Among those American writers who were originally identified as "minimalists," a group that would include Raymond Carver, Bobbie Ann Mason, Ann Beattie, and Tobias Wolff, Mary Robison may have been the most minimalist of them all--or, to use the word she has said she prefers to describe the narrative/expository strategy employed by these writers, the most radically "subtractionist."
Readers looking for an introduction to minimalism in its most rigorous form could do no better than Robison's first book, the story collection Days (1979). In the book's first story, "Kite and Paint," two men and a woman hold a mostly trivial conversation while waiting for a hurricane to arrive. At the close of the story--which has taken up only six pages--the two men are about to go outside into the increasing windstorm to fly kites. In "Sisters," a college-age woman staying with her aunt and uncle receives a visit from her sister, a nun. They all go to a spagetti dinner in the basement of the local Catholic Church. In "Widower," a recently widowed dentist and his two children are visited by the father's new girlfriend, and as the children and the girfriend are heading to the beach, the father receives a phone call from a man with a dental emergency. There are intimations of larger significance in such stories, fleeting implications of backstory or future forward movement, but mostly they seem to be fixated on the depiction of present moments.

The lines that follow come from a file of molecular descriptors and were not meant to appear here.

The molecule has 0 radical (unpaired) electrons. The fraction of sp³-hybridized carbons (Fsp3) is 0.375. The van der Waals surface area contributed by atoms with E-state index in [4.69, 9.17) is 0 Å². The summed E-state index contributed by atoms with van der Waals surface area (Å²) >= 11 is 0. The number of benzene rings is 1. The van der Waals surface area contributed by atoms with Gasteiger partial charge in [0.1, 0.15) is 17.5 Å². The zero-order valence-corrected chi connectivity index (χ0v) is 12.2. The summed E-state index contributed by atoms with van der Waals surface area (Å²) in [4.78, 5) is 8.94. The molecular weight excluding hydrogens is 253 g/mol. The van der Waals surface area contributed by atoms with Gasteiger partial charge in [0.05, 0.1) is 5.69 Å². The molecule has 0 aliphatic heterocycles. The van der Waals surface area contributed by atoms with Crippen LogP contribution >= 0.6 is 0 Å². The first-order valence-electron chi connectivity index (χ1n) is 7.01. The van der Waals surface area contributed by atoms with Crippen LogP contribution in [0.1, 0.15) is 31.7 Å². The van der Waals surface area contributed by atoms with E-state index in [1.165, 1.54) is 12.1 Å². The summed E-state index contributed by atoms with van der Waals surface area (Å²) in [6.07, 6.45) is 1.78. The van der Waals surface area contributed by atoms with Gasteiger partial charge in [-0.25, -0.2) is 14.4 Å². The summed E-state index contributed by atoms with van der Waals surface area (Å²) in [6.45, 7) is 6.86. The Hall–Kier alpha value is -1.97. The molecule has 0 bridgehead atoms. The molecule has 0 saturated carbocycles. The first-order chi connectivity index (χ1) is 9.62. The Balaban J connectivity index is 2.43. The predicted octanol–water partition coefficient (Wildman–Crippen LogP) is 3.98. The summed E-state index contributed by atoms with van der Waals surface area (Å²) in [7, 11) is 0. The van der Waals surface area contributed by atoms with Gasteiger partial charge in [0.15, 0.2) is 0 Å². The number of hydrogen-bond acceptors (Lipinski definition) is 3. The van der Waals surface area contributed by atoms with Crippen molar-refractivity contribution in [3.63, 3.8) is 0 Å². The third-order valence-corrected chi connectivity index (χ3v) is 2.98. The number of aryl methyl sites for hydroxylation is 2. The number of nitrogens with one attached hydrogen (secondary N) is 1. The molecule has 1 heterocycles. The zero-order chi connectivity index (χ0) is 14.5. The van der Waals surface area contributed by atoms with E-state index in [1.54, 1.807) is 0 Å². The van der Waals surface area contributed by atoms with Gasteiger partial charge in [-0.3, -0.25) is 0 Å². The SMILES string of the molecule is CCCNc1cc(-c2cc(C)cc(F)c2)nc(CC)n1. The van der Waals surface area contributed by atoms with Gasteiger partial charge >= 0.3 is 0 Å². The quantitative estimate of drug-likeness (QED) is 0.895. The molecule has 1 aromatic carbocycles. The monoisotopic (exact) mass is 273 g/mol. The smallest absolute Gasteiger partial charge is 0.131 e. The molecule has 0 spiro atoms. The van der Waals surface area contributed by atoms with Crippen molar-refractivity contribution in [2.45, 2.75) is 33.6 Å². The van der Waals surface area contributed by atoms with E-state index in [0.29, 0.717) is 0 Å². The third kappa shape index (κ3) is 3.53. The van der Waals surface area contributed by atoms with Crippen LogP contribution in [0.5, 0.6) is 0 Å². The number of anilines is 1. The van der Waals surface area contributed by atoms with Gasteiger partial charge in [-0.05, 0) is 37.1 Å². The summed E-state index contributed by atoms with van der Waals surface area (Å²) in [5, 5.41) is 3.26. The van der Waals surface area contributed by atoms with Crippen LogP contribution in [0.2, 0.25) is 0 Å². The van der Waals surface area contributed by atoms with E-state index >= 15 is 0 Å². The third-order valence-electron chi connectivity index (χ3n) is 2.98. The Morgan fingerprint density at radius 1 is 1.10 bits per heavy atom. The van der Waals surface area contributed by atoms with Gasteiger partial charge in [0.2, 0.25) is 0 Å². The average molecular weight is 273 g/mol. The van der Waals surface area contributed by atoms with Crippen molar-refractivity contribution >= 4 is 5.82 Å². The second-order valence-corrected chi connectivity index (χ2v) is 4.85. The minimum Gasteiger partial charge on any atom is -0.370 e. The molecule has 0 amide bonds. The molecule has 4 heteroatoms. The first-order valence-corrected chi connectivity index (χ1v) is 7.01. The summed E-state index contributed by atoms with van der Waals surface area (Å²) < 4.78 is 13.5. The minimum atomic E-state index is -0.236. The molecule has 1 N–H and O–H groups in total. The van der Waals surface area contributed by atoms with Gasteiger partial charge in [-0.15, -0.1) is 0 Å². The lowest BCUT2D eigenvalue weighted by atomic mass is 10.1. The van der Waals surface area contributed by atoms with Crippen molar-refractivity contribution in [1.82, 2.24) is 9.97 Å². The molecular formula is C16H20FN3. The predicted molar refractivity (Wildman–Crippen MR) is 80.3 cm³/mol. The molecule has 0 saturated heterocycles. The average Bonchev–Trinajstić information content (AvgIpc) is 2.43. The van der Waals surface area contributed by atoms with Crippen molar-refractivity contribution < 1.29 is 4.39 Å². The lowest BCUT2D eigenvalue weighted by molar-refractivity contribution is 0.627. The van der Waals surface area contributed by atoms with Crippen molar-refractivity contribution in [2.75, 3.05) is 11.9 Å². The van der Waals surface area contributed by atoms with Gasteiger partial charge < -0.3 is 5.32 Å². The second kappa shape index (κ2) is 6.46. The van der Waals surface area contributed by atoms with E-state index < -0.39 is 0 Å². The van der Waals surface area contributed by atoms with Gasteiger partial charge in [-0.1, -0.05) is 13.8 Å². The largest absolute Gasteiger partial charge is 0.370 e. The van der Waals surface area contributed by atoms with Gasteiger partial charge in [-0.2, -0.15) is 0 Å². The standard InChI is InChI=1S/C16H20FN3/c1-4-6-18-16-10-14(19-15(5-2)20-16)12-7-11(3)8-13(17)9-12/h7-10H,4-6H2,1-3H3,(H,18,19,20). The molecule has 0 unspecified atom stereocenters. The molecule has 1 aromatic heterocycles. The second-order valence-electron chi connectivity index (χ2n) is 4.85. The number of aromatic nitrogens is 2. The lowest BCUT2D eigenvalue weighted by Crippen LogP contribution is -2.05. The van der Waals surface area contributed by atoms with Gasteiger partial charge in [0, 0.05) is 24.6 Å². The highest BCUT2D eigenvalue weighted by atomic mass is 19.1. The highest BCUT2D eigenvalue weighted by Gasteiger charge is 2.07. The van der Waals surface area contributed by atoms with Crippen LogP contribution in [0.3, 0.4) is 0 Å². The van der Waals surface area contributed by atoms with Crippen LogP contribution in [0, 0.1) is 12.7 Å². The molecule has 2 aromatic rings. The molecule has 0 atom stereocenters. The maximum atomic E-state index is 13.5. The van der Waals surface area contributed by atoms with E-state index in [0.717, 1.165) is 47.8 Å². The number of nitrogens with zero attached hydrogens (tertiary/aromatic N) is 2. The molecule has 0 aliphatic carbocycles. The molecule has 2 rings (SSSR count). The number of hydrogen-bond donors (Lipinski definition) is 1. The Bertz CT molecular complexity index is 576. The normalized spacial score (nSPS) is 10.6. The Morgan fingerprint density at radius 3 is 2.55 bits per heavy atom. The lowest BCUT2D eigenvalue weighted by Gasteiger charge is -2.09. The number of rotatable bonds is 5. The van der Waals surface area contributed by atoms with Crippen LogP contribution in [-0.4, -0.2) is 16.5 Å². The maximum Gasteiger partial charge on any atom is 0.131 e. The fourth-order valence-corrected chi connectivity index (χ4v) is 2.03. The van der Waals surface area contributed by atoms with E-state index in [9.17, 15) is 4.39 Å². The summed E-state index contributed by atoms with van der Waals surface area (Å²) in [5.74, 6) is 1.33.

Robison's style is as pared back as her narratives. It is essentially restricted to brief expository statements--"Guidry was in bed, tangled in the oversheet"--and seemingly insignificant details--"At the firehouse, two men in uniforms were playing pinochle and listening to Julie London on the radio." The largest part of most of the stories in Days is dialogue, and much of it works by indirection as well, except for those moments when a character suddenly blurts out some incongruous statement: During the spaghetti dinner in "Sisters," we hear the college student sister tell a priest that "I'd like to be excommunicated. . .I want the thirteen candles dashed to the ground, or whatever, and I want a letter from Rome."
What really distinguishes Robison's fiction from that of her fellow minimalists is its humor. While occasionally a grim type of humor emerges from the stories of Carver or Beattie, Robison's are more unashamedly comical, both in tone and in execution. The atrophied narrative structure of the stories itself is inherently comic, giving them a kind of absurdist feel, and the dialogue is often explicitly funny:
Leah said, "Jack is the one person who shouldn't keep a revolver."
"He's so much worse since you've been gone," Barbara said. "My dad thinks it's because Jack reads so much. You know who Jack always liked, though?" Barbara leaned over and snapped one of the buttons on her galoshes. "Your sister, Bobby."
"Yes, I think he really did," Leah said. She sighed, and turned the shard of bone with the toe of her shoe. "You can tell him Bobby's wonderful. Just remarkable. She takes a lot of speed still. She's chewed a nice hole in her lip."